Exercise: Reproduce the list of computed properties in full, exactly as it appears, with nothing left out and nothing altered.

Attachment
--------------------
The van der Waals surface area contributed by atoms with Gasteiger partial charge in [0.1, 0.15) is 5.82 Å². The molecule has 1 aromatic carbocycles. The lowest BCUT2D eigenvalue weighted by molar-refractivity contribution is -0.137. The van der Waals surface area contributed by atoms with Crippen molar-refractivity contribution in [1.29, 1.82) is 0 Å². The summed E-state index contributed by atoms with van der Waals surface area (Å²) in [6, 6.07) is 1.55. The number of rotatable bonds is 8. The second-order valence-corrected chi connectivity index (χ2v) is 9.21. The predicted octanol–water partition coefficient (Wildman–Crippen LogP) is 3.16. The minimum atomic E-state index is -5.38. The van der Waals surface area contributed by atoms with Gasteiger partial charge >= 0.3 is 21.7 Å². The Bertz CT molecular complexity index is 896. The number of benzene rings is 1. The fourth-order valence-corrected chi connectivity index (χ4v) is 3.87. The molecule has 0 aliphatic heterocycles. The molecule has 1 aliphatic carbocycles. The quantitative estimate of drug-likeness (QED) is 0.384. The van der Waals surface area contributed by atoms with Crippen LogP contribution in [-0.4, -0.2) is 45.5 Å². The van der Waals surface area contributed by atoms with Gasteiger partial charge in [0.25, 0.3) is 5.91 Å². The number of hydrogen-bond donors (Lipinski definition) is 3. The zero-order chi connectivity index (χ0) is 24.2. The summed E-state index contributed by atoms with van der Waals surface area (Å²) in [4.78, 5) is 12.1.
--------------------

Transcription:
The van der Waals surface area contributed by atoms with Gasteiger partial charge in [0.1, 0.15) is 5.82 Å². The molecule has 1 aromatic carbocycles. The lowest BCUT2D eigenvalue weighted by molar-refractivity contribution is -0.137. The van der Waals surface area contributed by atoms with Crippen molar-refractivity contribution in [1.29, 1.82) is 0 Å². The summed E-state index contributed by atoms with van der Waals surface area (Å²) in [6, 6.07) is 1.55. The number of rotatable bonds is 8. The second-order valence-corrected chi connectivity index (χ2v) is 9.21. The predicted octanol–water partition coefficient (Wildman–Crippen LogP) is 3.16. The minimum atomic E-state index is -5.38. The van der Waals surface area contributed by atoms with Gasteiger partial charge >= 0.3 is 21.7 Å². The Bertz CT molecular complexity index is 896. The number of benzene rings is 1. The fourth-order valence-corrected chi connectivity index (χ4v) is 3.87. The molecule has 0 aliphatic heterocycles. The molecule has 1 aliphatic carbocycles. The quantitative estimate of drug-likeness (QED) is 0.384. The van der Waals surface area contributed by atoms with Crippen LogP contribution in [-0.4, -0.2) is 45.5 Å². The van der Waals surface area contributed by atoms with Gasteiger partial charge in [0.25, 0.3) is 5.91 Å². The number of hydrogen-bond donors (Lipinski definition) is 3. The zero-order chi connectivity index (χ0) is 24.2. The summed E-state index contributed by atoms with van der Waals surface area (Å²) in [4.78, 5) is 12.1.